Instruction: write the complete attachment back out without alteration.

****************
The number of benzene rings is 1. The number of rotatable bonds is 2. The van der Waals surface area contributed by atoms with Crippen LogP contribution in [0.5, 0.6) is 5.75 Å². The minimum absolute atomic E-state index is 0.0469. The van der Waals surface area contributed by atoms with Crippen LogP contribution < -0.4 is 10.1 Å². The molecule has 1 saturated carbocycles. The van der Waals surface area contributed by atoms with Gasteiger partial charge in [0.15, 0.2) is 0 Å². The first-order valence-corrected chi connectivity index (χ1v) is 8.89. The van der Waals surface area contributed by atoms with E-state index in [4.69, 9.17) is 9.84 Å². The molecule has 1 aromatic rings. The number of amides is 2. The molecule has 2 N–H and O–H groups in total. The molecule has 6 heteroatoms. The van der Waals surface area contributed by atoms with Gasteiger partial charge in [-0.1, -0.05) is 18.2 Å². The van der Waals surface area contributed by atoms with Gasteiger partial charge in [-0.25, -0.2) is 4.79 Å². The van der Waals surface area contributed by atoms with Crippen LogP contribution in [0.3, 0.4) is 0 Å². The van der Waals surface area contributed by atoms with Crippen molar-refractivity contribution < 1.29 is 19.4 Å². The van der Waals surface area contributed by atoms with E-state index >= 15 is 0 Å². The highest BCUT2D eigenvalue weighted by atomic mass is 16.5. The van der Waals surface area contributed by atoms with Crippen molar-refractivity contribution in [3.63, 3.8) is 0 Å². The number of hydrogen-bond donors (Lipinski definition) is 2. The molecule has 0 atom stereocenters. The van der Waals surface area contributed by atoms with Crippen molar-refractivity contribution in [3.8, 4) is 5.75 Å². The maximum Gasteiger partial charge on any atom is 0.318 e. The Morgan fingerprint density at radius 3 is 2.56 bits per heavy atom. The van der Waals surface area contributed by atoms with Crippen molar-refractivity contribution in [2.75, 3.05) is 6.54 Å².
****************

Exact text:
The number of benzene rings is 1. The number of rotatable bonds is 2. The van der Waals surface area contributed by atoms with Crippen LogP contribution in [0.5, 0.6) is 5.75 Å². The minimum absolute atomic E-state index is 0.0469. The van der Waals surface area contributed by atoms with Crippen LogP contribution < -0.4 is 10.1 Å². The molecule has 1 saturated carbocycles. The van der Waals surface area contributed by atoms with Gasteiger partial charge in [0.15, 0.2) is 0 Å². The first-order valence-corrected chi connectivity index (χ1v) is 8.89. The van der Waals surface area contributed by atoms with E-state index in [4.69, 9.17) is 9.84 Å². The molecule has 1 aromatic rings. The number of amides is 2. The molecule has 2 N–H and O–H groups in total. The molecule has 6 heteroatoms. The van der Waals surface area contributed by atoms with Gasteiger partial charge in [-0.1, -0.05) is 18.2 Å². The van der Waals surface area contributed by atoms with Gasteiger partial charge in [-0.25, -0.2) is 4.79 Å². The van der Waals surface area contributed by atoms with Crippen LogP contribution in [0.3, 0.4) is 0 Å². The van der Waals surface area contributed by atoms with Crippen molar-refractivity contribution < 1.29 is 19.4 Å². The van der Waals surface area contributed by atoms with E-state index >= 15 is 0 Å². The highest BCUT2D eigenvalue weighted by atomic mass is 16.5. The van der Waals surface area contributed by atoms with Crippen molar-refractivity contribution in [3.63, 3.8) is 0 Å². The number of hydrogen-bond donors (Lipinski definition) is 2. The molecule has 0 atom stereocenters. The van der Waals surface area contributed by atoms with Crippen molar-refractivity contribution in [3.8, 4) is 5.75 Å². The maximum Gasteiger partial charge on any atom is 0.318 e. The Morgan fingerprint density at radius 3 is 2.56 bits per heavy atom. The van der Waals surface area contributed by atoms with Crippen molar-refractivity contribution in [2.75, 3.05) is 6.54 Å².